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Animators Survival Kit

Miranda July

About The Author

Miranda July is a filmmaker, artist and writer. Her videos, performances, and web-based projects have been presented at sites such as the Museum of Modern Art, the Guggenheim Museum, and in two Whitney Biennials. July wrote, directed and starred in the film Me and You and Everyone We Knew (2005), which won a special jury prize at the Sundance Film Festival and the Camera d'Or at the Cannes Film Festival. Her fiction has appeared in the Paris Review, Harper's, and The New Yorker; her 2007 collection of stories No One Belongs Here More Than You, won the Frank O'Connor International Short Story Award. July created the participatory website learningtloveyoumore with artist Harrell Fletcher, and a companion book was published in 2007. Raised in Berkeley, California, she currently lives in Los Angeles. Her second feature film, The Future, was released in the summer of 2011.

Her debut novel, The First Bad Man, features Cheryl, a tightly-wound, vulnerable middle-aged woman who lives alone, with a perpetual lump in her throat. She is haunted by a baby boy she met when she was six, and is obsessed with Phillip, a philandering board member at the women’s self-defense nonprofit organisation where she works. She believes they’ve been making love for many lifetimes, though they have yet to consummate in this one. When Cheryl’s bosses ask if their twenty-one-year-old daughter, Clee, can move into her house for a little while, Cheryl’s eccentrically ordered world explodes.

We chatted to Miranda exclusively for Foyles, about the process that took her from college dropout to artist, film-maker and author; the 'sweaty high-wire act' that is live performance, and why it's important for her fictional creations to be scared.

Here is Cheryl, a tightly-wound, vulnerable woman who lives alone, with a perpetual lump in her throat. She is haunted by a baby boy she met when she was six, who sometimes recurs as other people’s babies. Cheryl is also obsessed with Phillip, a philandering board member at the women’s self-defense nonprofit where she works. She believes they’ve been making love for many lifetimes, though they have yet to consummate in this one.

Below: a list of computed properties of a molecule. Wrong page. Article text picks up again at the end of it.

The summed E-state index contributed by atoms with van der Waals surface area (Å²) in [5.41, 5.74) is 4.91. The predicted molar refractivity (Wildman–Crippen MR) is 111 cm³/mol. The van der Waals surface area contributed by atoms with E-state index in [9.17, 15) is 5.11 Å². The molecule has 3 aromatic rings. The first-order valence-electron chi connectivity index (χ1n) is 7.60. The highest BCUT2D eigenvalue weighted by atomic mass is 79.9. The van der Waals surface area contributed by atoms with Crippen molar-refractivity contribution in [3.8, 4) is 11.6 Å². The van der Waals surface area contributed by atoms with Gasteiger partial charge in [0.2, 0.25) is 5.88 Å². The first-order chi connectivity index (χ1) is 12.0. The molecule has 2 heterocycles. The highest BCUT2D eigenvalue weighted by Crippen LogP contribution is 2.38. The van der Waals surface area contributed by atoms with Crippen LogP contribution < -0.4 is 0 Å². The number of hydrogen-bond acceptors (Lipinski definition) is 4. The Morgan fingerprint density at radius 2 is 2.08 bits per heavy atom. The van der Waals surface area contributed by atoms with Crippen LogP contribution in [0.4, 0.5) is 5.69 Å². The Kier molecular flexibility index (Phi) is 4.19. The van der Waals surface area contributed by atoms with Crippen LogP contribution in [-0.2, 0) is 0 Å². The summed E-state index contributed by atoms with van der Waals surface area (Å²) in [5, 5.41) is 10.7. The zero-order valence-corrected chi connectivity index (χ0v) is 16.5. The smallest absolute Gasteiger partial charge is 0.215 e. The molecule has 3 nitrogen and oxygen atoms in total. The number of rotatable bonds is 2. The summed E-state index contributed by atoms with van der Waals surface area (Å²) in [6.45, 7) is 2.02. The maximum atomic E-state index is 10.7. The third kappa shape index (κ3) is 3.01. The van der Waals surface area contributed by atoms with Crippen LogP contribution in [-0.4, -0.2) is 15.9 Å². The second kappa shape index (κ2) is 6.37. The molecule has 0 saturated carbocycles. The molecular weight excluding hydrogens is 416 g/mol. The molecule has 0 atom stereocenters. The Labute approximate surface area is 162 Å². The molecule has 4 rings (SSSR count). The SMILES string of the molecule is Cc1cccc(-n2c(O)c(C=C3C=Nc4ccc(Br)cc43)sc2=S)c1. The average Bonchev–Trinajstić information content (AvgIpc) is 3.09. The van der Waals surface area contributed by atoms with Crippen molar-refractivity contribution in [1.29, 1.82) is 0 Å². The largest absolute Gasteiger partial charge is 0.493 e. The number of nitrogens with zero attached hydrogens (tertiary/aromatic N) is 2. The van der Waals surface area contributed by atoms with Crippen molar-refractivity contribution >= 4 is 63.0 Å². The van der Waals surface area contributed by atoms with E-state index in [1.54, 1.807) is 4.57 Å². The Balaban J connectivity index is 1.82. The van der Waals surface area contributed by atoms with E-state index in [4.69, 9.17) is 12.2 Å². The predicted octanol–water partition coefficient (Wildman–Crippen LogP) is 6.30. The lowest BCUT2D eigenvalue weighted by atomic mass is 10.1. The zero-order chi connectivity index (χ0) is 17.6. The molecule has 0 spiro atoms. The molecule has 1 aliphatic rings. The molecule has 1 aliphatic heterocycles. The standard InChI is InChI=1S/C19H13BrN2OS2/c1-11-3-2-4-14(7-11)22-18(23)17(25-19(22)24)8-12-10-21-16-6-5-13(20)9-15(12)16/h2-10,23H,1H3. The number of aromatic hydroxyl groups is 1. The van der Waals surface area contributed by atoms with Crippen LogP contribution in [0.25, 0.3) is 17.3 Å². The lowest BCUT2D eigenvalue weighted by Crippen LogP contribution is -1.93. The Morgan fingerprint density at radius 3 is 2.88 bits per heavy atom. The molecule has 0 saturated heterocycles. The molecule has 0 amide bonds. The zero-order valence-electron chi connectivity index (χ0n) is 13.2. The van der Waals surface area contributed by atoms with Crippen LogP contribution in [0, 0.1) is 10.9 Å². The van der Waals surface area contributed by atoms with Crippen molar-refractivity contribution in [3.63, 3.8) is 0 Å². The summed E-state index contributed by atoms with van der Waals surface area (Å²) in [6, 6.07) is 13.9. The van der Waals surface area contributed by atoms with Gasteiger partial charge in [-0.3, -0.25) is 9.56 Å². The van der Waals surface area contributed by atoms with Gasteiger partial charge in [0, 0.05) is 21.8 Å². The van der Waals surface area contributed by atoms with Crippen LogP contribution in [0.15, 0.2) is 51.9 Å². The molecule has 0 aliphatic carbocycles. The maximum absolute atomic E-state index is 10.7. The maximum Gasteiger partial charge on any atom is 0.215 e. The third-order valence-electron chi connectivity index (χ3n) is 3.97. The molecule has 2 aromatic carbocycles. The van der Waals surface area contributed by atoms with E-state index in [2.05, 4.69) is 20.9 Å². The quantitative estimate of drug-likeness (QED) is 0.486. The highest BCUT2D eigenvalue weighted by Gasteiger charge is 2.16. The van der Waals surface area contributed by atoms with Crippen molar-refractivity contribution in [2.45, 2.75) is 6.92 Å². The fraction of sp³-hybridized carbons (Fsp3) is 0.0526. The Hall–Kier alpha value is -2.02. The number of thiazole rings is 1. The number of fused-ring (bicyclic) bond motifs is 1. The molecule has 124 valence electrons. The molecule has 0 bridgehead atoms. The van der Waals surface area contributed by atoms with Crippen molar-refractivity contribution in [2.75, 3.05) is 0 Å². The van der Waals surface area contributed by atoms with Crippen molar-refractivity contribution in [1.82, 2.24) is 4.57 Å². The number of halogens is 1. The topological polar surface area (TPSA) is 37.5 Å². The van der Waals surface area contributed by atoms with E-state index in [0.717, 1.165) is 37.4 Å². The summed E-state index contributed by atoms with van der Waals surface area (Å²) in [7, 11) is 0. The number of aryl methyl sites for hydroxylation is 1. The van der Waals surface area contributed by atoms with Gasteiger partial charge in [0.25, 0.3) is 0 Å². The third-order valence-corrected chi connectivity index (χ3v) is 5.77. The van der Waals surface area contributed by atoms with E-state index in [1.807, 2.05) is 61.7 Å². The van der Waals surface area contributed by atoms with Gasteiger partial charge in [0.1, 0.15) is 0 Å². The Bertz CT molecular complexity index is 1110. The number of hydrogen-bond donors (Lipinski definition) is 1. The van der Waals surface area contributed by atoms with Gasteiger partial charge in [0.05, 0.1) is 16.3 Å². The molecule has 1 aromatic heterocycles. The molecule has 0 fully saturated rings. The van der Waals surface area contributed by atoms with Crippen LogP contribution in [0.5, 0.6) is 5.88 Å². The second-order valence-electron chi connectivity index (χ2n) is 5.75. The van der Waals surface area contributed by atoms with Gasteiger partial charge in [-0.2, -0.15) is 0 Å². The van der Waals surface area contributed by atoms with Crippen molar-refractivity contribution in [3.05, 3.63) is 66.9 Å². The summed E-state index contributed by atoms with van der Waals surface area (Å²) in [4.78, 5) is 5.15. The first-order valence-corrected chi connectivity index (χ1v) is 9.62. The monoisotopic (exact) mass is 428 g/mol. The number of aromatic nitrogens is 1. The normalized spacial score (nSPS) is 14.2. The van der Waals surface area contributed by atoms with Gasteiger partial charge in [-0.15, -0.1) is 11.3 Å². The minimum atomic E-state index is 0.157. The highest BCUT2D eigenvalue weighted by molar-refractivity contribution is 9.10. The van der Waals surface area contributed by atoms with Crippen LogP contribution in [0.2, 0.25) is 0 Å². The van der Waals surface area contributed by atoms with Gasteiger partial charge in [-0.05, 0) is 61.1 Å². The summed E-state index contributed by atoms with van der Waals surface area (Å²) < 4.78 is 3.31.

When Cheryl’s bosses ask if their twenty-one-year-old daughter, Clee, can move into her house for a little while, Cheryl’s eccentrically ordered world explodes. And yet it is Clee—the selfish, cruel blond bombshell—who bullies Cheryl into reality and, unexpectedly, provides her the love of a lifetime.

Tender, gripping, slyly hilarious, infused with raging sexual obsession and fierce maternal love, Miranda July’s first novel confirms her as a spectacularly original, iconic, and important voice today, and a writer for all time. The First Bad Man is dazzling, disorienting, and unforgettable. - See more at: http://books.simonandschuster.com/The-First-Bad-Man/Miranda-July/9781439172568#sthash.xwmpEUjc.dpuf
Here is Cheryl, a tightly-wound, vulnerable woman who lives alone, with a perpetual lump in her throat. She is haunted by a baby boy she met when she was six, who sometimes recurs as other people’s babies. Cheryl is also obsessed with Phillip, a philandering board member at the women’s self-defense nonprofit where she works. She believes they’ve been making love for many lifetimes, though they have yet to consummate in this one.

When Cheryl’s bosses ask if their twenty-one-year-old daughter, Clee, can move into her house for a little while, Cheryl’s eccentrically ordered world explodes. And yet it is Clee—the selfish, cruel blond bombshell—who bullies Cheryl into reality and, unexpectedly, provides her the love of a lifetime.

Tender, gripping, slyly hilarious, infused with raging sexual obsession and fierce maternal love, Miranda July’s first novel confirms her as a spectacularly original, iconic, and important voice today, and a writer for all time. The First Bad Man is dazzling, disorienting, and unforgettable. - See more at: http://books.simonandschuster.com/The-First-Bad-Man/Miranda-July/9781439172568#sthash.xwmpEUjc.dpuf